The Due-On-Sale Clause: What It Is And When To Ignore It

Posted on May 2, 2022 by Kevin Vance

A Due-On-Sale Clause can be found in most contemporary mortgage instruments and, as the name suggests, states that the mortgage debt will become due upon sale of the property.  From a lender’s perspective the logic is fairly straightforward – security for the loan is put at risk when the collateral property is owned by a party who is not bound by the terms of the Promissory Note or mortgage instrument.  Sometimes known as acceleration clauses, these prohibitions are typically drafted using broad language in an attempt to protect the lender against potential loopholes, the being that borrowers can, and do, become subject to the terms of a due-on-sale clause through no action or fault of their own.

Luckily for such borrowers, the Garn-St Germain Depository Institutions Act of 1982, pecifically the portion found at 12 U.S. Code § 1701j–3(d), provides exceptions to such restrictions in the form of Federal preemption, preventing foreclosure in certain circumstances.

These exceptions are as follows:

  • the creation of a lien or other encumbrance subordinate to the lender’s security instrument which does not relate to a transfer of rights of occupancy in the property;
  • the creation of a purchase money security interest for household appliances;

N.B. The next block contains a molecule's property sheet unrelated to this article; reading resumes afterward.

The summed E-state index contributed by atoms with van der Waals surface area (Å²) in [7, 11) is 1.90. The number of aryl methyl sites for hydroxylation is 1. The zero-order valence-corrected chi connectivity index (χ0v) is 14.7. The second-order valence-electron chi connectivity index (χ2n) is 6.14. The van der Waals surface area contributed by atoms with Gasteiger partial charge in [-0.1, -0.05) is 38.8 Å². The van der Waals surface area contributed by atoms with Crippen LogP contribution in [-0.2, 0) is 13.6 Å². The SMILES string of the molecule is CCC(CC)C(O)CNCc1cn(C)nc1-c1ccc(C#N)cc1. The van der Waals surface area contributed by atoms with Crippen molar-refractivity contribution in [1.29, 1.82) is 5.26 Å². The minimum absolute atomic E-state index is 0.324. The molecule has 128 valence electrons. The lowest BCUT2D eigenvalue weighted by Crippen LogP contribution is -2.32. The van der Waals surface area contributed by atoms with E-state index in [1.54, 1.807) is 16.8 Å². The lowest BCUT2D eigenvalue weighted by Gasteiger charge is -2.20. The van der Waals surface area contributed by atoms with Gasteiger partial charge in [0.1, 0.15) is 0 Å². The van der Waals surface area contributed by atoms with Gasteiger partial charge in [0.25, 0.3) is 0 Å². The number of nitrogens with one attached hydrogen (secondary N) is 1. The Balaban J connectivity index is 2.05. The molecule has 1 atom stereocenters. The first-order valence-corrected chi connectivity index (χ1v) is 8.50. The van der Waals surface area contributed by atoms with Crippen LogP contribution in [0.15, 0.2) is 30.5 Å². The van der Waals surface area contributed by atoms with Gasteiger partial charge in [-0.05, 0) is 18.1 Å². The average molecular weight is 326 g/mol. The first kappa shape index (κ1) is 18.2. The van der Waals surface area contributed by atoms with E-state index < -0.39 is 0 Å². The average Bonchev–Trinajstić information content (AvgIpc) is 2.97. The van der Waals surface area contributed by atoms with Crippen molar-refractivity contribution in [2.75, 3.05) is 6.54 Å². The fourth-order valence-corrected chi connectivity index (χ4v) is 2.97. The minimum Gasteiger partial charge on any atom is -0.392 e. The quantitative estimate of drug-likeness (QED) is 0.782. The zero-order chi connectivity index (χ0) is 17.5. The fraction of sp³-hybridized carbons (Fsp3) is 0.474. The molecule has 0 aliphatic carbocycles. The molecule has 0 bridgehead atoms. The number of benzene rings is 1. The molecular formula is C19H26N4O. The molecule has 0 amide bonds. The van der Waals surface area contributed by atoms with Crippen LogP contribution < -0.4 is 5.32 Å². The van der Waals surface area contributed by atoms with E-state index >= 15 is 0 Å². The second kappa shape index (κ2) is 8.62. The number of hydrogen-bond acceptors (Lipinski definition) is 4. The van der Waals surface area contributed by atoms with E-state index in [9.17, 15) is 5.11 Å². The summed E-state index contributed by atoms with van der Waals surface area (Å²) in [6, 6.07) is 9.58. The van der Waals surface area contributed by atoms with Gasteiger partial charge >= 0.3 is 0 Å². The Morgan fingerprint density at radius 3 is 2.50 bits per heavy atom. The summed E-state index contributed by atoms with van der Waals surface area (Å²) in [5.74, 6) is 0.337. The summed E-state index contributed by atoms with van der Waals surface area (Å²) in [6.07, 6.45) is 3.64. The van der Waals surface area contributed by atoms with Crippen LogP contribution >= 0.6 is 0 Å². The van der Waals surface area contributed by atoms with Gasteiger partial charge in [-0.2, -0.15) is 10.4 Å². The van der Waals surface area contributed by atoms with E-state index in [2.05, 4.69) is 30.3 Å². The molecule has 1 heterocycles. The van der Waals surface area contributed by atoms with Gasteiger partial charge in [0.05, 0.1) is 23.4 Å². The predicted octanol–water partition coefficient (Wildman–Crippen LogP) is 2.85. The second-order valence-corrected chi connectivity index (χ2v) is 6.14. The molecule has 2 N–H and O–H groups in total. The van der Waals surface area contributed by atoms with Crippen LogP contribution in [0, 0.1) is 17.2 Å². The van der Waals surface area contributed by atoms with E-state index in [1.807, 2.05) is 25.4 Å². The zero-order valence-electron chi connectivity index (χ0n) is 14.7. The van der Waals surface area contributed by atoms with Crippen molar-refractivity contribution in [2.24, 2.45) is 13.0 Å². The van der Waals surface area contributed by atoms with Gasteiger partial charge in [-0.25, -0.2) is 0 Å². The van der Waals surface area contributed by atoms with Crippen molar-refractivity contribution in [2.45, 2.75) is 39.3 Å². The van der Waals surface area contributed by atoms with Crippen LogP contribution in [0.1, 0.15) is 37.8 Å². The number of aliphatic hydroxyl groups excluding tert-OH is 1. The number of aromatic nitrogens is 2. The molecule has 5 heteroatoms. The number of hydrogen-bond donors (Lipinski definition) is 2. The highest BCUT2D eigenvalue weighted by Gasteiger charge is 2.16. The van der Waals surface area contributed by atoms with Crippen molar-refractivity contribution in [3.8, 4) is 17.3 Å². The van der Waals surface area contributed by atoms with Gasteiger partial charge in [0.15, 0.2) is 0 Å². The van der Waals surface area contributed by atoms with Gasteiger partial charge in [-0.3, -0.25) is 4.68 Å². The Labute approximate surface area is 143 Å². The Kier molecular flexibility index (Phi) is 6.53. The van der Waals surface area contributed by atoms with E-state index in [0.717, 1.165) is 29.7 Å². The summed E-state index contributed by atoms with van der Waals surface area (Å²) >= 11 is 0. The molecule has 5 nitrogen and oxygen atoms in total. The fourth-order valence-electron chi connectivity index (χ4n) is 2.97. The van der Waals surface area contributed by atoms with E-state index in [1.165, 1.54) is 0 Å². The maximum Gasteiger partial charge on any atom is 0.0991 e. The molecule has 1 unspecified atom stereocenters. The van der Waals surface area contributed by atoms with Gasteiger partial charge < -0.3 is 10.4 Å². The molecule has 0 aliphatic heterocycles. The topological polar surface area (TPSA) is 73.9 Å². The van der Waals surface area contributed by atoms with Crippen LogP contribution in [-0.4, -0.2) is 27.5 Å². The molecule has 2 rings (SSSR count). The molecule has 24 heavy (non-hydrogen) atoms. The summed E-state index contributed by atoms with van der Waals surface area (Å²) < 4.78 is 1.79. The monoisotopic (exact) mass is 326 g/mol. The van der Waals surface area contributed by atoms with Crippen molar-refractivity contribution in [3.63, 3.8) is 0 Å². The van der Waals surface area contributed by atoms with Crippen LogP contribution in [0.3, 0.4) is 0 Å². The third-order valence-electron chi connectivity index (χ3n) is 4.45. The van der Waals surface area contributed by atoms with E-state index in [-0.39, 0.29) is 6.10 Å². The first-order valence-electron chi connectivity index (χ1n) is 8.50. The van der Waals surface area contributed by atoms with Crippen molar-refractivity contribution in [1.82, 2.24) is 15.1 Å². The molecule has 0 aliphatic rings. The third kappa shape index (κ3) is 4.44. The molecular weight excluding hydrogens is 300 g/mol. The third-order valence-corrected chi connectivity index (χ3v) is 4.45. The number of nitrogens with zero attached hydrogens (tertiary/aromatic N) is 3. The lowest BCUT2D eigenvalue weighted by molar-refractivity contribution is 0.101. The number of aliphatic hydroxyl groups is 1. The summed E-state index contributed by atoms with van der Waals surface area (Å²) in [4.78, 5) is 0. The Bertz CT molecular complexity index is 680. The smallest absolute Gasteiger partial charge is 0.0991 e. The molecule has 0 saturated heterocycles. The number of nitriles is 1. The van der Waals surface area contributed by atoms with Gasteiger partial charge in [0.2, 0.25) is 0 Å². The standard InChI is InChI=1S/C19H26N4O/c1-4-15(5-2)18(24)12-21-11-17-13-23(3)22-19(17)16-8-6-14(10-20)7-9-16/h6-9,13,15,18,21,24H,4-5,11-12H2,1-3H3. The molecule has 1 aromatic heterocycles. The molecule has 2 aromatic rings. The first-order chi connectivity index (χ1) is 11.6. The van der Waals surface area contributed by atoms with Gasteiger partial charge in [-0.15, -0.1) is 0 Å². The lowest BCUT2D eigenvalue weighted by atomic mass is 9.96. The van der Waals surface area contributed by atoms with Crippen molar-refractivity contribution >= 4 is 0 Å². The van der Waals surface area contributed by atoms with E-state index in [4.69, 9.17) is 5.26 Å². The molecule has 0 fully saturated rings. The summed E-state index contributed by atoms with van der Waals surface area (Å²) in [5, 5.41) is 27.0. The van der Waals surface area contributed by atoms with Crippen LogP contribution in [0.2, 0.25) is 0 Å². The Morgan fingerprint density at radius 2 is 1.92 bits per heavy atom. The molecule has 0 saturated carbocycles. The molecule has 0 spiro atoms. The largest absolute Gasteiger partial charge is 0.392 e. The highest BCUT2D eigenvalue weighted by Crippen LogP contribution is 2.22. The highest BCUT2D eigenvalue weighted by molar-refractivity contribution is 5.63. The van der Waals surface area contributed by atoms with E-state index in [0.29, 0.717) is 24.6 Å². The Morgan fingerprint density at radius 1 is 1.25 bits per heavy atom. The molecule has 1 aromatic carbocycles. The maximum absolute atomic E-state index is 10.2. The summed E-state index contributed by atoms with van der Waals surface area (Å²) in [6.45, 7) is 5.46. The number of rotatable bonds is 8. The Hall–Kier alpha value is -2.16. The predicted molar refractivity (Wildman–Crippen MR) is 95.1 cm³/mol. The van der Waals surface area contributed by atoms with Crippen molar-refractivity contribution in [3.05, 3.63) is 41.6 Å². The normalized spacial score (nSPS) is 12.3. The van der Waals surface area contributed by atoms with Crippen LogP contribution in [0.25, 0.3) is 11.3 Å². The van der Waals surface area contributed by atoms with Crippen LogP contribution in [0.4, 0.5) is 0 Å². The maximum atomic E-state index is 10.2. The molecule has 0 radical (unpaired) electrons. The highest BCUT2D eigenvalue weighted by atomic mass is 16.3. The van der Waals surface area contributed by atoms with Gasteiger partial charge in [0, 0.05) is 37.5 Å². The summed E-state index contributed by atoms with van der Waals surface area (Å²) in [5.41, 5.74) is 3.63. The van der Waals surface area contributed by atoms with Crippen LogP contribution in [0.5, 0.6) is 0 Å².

• a transfer by devise, descent, or operation of law on the death of a joint tenant or tenant by the entirety;
  • the granting of a leasehold interest of three years or less not containing an option to purchase;
  • a transfer to a relative resulting from the death of a borrower;
  • a transfer where the spouse or children of the borrower become an owner of the property;
  • a transfer resulting from a decree of a dissolution of marriage, legal separation agreement, or an incidental property settlement agreement, by which the spouse of the borrower becomes an owner of the property;
  • a transfer into an inter vivos trust in which the borrower is and remains a beneficiary and which does not relate to a transfer of rights of occupancy in the property; or
  • any other transfer or disposition described in regulations prescribed by the Federal Home Loan Bank Board.

Inevitably, there are examples of transfers of title not covered by the above exceptions which have been roundly ignored by the secured creditor.  However, the lender’s failure to exercise its right to foreclose does not waive that right, and only the instances above are protected under federal law.

If you have questions about the above or wish to schedule a consultation to discuss your options, please reach out to us at